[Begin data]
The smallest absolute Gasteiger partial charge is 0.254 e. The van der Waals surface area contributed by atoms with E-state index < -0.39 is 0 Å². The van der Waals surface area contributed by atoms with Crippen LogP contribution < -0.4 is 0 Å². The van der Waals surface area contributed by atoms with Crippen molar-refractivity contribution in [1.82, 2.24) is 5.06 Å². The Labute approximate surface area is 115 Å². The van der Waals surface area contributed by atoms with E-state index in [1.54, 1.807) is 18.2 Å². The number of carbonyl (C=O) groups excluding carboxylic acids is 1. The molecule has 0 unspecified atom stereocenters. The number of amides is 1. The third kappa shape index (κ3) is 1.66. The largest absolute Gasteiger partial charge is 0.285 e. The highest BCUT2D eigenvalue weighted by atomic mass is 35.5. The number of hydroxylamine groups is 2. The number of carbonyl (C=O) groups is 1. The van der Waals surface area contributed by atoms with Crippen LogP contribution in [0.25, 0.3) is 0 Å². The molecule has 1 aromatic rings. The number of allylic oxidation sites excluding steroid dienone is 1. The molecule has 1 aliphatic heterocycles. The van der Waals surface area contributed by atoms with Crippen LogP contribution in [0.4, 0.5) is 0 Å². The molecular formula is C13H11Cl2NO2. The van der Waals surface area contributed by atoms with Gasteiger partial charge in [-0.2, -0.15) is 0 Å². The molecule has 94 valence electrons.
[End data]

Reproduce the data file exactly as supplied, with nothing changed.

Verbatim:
The smallest absolute Gasteiger partial charge is 0.254 e. The van der Waals surface area contributed by atoms with E-state index < -0.39 is 0 Å². The van der Waals surface area contributed by atoms with Crippen LogP contribution < -0.4 is 0 Å². The van der Waals surface area contributed by atoms with Crippen molar-refractivity contribution in [1.82, 2.24) is 5.06 Å². The Labute approximate surface area is 115 Å². The van der Waals surface area contributed by atoms with E-state index in [1.54, 1.807) is 18.2 Å². The number of carbonyl (C=O) groups excluding carboxylic acids is 1. The molecule has 0 unspecified atom stereocenters. The number of amides is 1. The third kappa shape index (κ3) is 1.66. The largest absolute Gasteiger partial charge is 0.285 e. The highest BCUT2D eigenvalue weighted by atomic mass is 35.5. The number of hydroxylamine groups is 2. The number of carbonyl (C=O) groups is 1. The van der Waals surface area contributed by atoms with Crippen LogP contribution in [0.25, 0.3) is 0 Å². The molecule has 1 aromatic rings. The number of allylic oxidation sites excluding steroid dienone is 1. The molecule has 1 aliphatic heterocycles. The van der Waals surface area contributed by atoms with Crippen LogP contribution in [0.4, 0.5) is 0 Å². The molecular formula is C13H11Cl2NO2. The van der Waals surface area contributed by atoms with Gasteiger partial charge in [-0.2, -0.15) is 0 Å². The molecule has 94 valence electrons.